How Institutions Evolve: Evolutionary theory and institutional change
Title: How Institutions Evolve: Evolutionary theory and institutional change
Citation: Polity, 2012, 44, 3, 314–339
ISSN: 1744-1684; 0032-3497
External link: http://www.palgrave-journals.com/polity/podcast_archive.html
This article argues that questions of gradual institutional change can be understood as an evolutionary process that can be explained through the careful application of “generalized Darwinism.” We argue that humans' advanced cognitive capacities contribute to an evolutionary understanding of institutional change. In constantly generating new variation upon which mechanisms of selection and replication operate, cognition, cognitive schemas, and ideas become central for understanding the building of human institutions, as well as the scope and pace of their evolution. Evolutionary theories thus provide a broad theoretical framework that integrates the study of cognition, ideas, and decision-making with other literatures that focus on institutional change and human evolution.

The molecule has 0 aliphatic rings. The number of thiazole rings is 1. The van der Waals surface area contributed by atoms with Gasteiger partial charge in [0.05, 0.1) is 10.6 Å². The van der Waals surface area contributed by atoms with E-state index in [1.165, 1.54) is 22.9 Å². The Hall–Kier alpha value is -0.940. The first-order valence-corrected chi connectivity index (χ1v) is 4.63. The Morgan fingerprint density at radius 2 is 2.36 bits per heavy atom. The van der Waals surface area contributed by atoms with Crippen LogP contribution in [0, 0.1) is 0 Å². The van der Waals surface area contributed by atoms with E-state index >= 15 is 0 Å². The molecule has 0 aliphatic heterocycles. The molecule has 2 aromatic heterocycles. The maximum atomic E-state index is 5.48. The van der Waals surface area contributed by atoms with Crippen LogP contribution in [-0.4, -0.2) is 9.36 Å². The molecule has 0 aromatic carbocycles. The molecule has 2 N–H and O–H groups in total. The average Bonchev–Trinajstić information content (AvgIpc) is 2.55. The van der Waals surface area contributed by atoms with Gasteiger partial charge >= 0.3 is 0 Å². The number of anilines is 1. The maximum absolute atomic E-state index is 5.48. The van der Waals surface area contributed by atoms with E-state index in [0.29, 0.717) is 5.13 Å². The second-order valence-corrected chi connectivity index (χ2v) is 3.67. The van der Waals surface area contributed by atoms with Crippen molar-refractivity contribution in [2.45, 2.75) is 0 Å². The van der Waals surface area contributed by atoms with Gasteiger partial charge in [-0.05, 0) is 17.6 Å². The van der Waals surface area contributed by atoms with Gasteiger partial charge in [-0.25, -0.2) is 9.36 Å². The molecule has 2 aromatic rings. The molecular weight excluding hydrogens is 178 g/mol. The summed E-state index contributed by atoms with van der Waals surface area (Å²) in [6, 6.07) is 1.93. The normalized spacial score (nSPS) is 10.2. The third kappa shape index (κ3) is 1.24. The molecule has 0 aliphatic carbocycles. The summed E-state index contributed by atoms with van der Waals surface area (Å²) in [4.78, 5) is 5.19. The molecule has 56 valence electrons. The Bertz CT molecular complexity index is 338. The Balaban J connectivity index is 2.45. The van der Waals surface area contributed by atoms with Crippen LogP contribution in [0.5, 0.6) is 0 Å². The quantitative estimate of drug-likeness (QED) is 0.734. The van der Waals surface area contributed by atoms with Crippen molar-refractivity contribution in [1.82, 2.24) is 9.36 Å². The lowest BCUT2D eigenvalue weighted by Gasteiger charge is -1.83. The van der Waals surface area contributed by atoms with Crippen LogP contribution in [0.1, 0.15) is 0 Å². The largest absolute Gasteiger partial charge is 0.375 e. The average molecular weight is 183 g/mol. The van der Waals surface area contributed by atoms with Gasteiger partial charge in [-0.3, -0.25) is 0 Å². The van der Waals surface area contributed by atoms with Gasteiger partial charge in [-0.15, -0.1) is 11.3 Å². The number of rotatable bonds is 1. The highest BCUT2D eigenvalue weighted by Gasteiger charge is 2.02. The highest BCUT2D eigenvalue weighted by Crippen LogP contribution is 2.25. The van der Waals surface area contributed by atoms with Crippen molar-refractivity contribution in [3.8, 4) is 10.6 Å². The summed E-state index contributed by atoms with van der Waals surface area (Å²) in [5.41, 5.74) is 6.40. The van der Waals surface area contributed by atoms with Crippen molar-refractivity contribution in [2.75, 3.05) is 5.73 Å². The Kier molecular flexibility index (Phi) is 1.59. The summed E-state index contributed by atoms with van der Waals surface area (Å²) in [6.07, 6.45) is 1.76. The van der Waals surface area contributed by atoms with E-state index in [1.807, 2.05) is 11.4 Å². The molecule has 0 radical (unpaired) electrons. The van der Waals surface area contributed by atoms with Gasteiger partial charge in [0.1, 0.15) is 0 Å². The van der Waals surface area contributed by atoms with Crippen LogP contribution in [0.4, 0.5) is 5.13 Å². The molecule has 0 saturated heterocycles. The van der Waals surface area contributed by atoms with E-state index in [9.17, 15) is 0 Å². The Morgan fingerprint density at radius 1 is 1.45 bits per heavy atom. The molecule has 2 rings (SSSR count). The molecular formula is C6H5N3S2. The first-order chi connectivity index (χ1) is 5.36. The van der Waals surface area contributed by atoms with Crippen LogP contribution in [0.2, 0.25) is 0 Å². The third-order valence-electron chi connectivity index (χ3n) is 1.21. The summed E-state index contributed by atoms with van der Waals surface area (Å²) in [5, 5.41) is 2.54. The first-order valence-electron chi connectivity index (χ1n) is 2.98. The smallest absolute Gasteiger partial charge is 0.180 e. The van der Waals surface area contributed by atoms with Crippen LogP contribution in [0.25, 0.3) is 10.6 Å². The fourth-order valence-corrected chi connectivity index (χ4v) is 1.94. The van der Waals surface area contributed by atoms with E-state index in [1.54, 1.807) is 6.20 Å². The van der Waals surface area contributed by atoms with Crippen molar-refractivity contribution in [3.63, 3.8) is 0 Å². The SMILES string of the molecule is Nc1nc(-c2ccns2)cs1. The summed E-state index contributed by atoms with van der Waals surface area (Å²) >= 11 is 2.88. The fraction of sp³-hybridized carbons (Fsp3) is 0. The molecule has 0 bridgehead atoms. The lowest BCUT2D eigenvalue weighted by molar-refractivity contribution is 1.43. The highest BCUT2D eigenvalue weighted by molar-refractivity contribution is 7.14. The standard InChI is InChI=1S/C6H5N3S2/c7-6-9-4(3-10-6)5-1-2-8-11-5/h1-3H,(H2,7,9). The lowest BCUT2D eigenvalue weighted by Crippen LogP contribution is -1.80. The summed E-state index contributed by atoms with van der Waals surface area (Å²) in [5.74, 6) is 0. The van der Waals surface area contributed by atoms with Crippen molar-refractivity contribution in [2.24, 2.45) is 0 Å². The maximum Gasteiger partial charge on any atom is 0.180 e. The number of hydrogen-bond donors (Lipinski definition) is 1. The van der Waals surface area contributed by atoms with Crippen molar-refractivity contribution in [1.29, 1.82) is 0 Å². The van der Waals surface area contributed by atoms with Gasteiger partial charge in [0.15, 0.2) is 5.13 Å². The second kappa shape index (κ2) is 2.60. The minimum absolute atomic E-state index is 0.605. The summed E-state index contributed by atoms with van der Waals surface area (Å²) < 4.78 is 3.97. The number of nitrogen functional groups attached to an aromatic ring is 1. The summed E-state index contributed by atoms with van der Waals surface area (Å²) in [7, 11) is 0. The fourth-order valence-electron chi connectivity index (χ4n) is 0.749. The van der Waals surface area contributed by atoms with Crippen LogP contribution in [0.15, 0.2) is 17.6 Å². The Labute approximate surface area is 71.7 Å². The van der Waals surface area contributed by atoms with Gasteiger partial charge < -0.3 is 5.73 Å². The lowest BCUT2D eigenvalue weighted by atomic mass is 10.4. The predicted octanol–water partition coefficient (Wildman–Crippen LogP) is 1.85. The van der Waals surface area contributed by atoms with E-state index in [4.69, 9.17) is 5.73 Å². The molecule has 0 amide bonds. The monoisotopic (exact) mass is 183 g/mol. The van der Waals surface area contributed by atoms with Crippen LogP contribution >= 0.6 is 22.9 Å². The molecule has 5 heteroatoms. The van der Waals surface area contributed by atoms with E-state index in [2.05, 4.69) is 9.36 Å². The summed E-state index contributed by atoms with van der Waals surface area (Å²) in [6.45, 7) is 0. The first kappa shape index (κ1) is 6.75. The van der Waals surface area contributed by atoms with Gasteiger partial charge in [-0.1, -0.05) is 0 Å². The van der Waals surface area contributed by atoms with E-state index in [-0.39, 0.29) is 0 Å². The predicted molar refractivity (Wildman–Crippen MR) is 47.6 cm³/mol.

This paper is also the product of the insightful contributions of numerous participants in the workshop “Do Institutions Evolve?” held in May 2009 at the Robert Schuman Centre at the European University Institute.; External link is for Polity Podcast: Interview with the author on the article
Type of Access: openAccess